Playing with engraving


#1


#2

AWESOME! Iknow several who would LOVE this lineup


#3

Could you relate how the 3D engraving works? I’m still trying to figure this out, but then, I just got my Pro yesterday so… ;p


#4

Hahahaha. I am clueless. I am playing with Affinity Designer, Affinity Photo, Inkscape, and Silhouetted Business software.

I have been reading the forum since its inception. I am still trying to put what I read to work for me.
I have had my pro for two weeks.


#5

3d engraving alters the laser beam power by seeing shades between black and white (grayscale). You set a minimum and maximum power first.

Pure white gets zero power (not minimum power). The shade just after pure white will get minimum power. Pure black gets the maximum power that you set. The power ramps for the values inbetween.

So your white will be unburned (shallowest) and black will be the deepest.


#6

Oooo thank you.


#7

So if I want to revers the image. I would set Black to minimum and white to max


#8

Do you know where I can find a “How To” or can you provide one for an image to be 3D engraved? I’m having a really hard time figuring this out. I get the concept, but the steps/process in order to take an image, such as the one attached and turning it into a 3D file ready for the Glowforge is busting my braincells. TIA Note, this picture was taken through a picture frame and I’m reflected in it.


#9

I am going to engrave this. If it works I will let you know the process.


#10

I’m not sure if I understand what you’re saying, but you cannot set color=value in the glowforge UI for engraving (unless the engrave is a single color.) The glowforge UI always maps black to the maximum power level (or the maximum level you set) and always maps white to no power. I don’t use graphic editors like gimp or Photoshop much, but I believe they all have a reverse image function that would do this for you.

Note that for a 3D engraving the image you use to get what you want does not necessarily look like what it will be. If that makes any sense. If you want to do the photo-realistic engravings a lot of people post here then it’s all about playing with the contrast and not reversing blacks to whites.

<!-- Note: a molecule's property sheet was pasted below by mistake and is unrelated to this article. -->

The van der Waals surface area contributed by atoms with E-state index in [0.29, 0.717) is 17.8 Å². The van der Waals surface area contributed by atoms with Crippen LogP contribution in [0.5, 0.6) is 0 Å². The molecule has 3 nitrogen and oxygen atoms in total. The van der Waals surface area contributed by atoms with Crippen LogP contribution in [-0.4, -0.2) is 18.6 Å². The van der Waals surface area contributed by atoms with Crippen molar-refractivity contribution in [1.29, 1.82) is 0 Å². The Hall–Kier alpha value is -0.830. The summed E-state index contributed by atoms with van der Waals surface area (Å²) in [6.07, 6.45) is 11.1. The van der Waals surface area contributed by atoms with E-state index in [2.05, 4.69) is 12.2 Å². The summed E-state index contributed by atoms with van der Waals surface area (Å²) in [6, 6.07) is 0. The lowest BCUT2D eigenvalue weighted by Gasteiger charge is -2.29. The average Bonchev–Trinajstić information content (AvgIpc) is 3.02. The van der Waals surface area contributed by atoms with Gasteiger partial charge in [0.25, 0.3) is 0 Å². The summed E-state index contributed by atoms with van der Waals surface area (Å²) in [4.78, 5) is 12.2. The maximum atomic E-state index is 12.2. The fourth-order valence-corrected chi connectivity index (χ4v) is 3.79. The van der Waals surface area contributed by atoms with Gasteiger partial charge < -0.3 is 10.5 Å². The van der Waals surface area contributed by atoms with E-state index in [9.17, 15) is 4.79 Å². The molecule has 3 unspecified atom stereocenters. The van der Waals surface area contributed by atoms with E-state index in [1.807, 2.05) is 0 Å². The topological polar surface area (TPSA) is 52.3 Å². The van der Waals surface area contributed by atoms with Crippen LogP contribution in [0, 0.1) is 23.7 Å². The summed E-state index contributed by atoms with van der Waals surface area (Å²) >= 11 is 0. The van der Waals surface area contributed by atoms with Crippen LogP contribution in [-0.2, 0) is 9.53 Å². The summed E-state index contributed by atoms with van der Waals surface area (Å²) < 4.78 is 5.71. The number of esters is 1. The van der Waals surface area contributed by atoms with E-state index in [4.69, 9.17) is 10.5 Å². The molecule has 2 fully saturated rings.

#11

Wow, thank you SO much!


#12

Ok I have not tried on my Glowforge yet. I make lithphanes on a cnc and back light them to display the image. I use corian and a few other man made products for the material. I would convert the image to greyscale and then reverse the image in my cnc software( photo v carve). I was hoping there was a way to bypass the the reverse process. But I will have to continue to use photoshop. Thank you for the input


#13


#14

i took your picture and made sure I saved as jpeg. I opened the picture to Silhouette Business Edition. I saved it to my hard drive as an svg. I loaded the svg to GF. That is the red cut line. You will not see the photo. I added the picture in the artwork and placed it over the red svg square showing on the bed. I used the PG draft board. It would look better with a darker wood.


#15

HOLY COW! How long did it take to do? What is Silhouette Business Edition? I’ll have to look that up. I think I have just about every program but that one. Thank you by the way!


#16

It took about 30 minutes. I even see the folds of your shirt in it. I have a Silhouette cutter. Actually I have two Silhouettes and one Cricut. :).

I took a look at their business edition software and it allowed me to save my work to svg and other formats and save to my 'puter. I am learning, Inkscape, Affinity Designer, and Affinity Photo. I am playing as I learn.


#17

I will do a second engrave tomorrow and see if it looks better.


#18

I don’t have that software. I I have Inkscape, AI, PS, Sketchup, Fusion 360, and possibly others I forget. I’m hoping to not have to download more than this but if I have to I guess I will. Thank you again for this, that looked awesome and I too saw the reflection of my shirt. :smiley:


#19

Two other free programs are good to have for that sort of engraving. That would be Gimp and Blender.
In Blender you can make it in actual 3d and then do a direct texture image of the result using a Blend texture that will automatically take care that the high points are white and the bottom black. This is very direct and great control but knowing where all the widgets are is a challenge.

In Gimpit is technically easier to lay out an area and assign it a height but what you gain in easy technology, you instead have a much harder time deciding what shade of gray goes where.

Art cam is expensive but does an amazing job with more power than Blender but with a somewhat weird approach is another learning curve.

BTW
I have been bringing inkscape svgs into Blender where you can make them 3d and modify them a lot and then create that grayscale.